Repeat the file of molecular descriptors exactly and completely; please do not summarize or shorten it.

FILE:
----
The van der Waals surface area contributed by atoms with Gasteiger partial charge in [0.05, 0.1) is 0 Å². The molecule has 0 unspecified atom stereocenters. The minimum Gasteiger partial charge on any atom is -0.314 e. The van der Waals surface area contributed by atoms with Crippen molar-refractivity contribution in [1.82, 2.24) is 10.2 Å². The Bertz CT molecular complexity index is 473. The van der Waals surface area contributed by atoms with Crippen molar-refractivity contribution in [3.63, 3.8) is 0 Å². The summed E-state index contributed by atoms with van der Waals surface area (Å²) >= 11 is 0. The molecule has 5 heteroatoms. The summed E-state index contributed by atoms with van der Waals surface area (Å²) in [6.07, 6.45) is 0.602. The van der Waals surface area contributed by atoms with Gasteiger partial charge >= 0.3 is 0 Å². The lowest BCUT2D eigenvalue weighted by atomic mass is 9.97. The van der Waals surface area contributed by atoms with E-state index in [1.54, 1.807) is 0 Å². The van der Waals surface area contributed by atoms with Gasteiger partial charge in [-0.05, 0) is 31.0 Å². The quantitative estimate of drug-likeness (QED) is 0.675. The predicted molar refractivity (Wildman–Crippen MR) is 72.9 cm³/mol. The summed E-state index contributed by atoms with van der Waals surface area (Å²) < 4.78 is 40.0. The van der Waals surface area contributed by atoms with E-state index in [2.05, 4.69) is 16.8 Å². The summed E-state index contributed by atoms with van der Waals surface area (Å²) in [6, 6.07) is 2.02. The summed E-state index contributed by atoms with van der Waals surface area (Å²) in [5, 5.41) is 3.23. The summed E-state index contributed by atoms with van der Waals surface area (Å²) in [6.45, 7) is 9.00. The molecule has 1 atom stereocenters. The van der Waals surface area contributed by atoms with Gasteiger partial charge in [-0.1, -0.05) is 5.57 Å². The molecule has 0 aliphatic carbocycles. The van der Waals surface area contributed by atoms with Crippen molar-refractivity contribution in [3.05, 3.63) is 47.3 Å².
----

The van der Waals surface area contributed by atoms with Gasteiger partial charge in [0.05, 0.1) is 0 Å². The molecule has 0 unspecified atom stereocenters. The minimum Gasteiger partial charge on any atom is -0.314 e. The van der Waals surface area contributed by atoms with Crippen molar-refractivity contribution in [1.82, 2.24) is 10.2 Å². The Bertz CT molecular complexity index is 473. The van der Waals surface area contributed by atoms with Crippen molar-refractivity contribution in [3.63, 3.8) is 0 Å². The summed E-state index contributed by atoms with van der Waals surface area (Å²) >= 11 is 0. The molecule has 5 heteroatoms. The summed E-state index contributed by atoms with van der Waals surface area (Å²) in [6.07, 6.45) is 0.602. The van der Waals surface area contributed by atoms with Gasteiger partial charge >= 0.3 is 0 Å². The lowest BCUT2D eigenvalue weighted by atomic mass is 9.97. The van der Waals surface area contributed by atoms with E-state index in [1.54, 1.807) is 0 Å². The van der Waals surface area contributed by atoms with Gasteiger partial charge in [-0.05, 0) is 31.0 Å². The quantitative estimate of drug-likeness (QED) is 0.675. The predicted molar refractivity (Wildman–Crippen MR) is 72.9 cm³/mol. The summed E-state index contributed by atoms with van der Waals surface area (Å²) < 4.78 is 40.0. The van der Waals surface area contributed by atoms with E-state index in [2.05, 4.69) is 16.8 Å². The summed E-state index contributed by atoms with van der Waals surface area (Å²) in [6, 6.07) is 2.02. The summed E-state index contributed by atoms with van der Waals surface area (Å²) in [5, 5.41) is 3.23. The summed E-state index contributed by atoms with van der Waals surface area (Å²) in [6.45, 7) is 9.00. The molecule has 1 atom stereocenters. The van der Waals surface area contributed by atoms with Gasteiger partial charge in [-0.1, -0.05) is 5.57 Å². The molecule has 0 aliphatic carbocycles. The van der Waals surface area contributed by atoms with Crippen molar-refractivity contribution in [3.05, 3.63) is 47.3 Å².